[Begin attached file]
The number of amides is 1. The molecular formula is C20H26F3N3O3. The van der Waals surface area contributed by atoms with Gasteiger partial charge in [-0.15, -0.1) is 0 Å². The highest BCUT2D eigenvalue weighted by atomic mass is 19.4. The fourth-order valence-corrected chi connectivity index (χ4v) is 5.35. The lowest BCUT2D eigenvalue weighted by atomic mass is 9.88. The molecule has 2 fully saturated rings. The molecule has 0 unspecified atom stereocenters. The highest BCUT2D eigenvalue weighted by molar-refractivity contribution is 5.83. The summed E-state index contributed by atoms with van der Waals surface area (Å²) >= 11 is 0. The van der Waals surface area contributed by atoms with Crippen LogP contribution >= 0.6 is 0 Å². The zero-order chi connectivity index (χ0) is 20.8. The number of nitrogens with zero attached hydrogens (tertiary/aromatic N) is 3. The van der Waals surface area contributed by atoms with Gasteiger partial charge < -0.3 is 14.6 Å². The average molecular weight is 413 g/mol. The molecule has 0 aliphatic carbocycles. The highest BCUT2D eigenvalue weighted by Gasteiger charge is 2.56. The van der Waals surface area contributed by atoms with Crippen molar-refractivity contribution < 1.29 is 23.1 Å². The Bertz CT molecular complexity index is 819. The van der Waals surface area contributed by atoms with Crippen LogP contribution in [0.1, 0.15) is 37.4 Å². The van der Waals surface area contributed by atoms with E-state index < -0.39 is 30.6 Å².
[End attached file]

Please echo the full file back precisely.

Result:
The number of amides is 1. The molecular formula is C20H26F3N3O3. The van der Waals surface area contributed by atoms with Gasteiger partial charge in [-0.15, -0.1) is 0 Å². The highest BCUT2D eigenvalue weighted by atomic mass is 19.4. The fourth-order valence-corrected chi connectivity index (χ4v) is 5.35. The lowest BCUT2D eigenvalue weighted by atomic mass is 9.88. The molecule has 2 fully saturated rings. The molecule has 0 unspecified atom stereocenters. The highest BCUT2D eigenvalue weighted by molar-refractivity contribution is 5.83. The summed E-state index contributed by atoms with van der Waals surface area (Å²) >= 11 is 0. The van der Waals surface area contributed by atoms with Crippen LogP contribution >= 0.6 is 0 Å². The zero-order chi connectivity index (χ0) is 20.8. The number of nitrogens with zero attached hydrogens (tertiary/aromatic N) is 3. The van der Waals surface area contributed by atoms with Gasteiger partial charge < -0.3 is 14.6 Å². The average molecular weight is 413 g/mol. The molecule has 0 aliphatic carbocycles. The highest BCUT2D eigenvalue weighted by Gasteiger charge is 2.56. The van der Waals surface area contributed by atoms with Crippen molar-refractivity contribution < 1.29 is 23.1 Å². The Bertz CT molecular complexity index is 819. The van der Waals surface area contributed by atoms with Crippen LogP contribution in [0.1, 0.15) is 37.4 Å². The van der Waals surface area contributed by atoms with E-state index < -0.39 is 30.6 Å².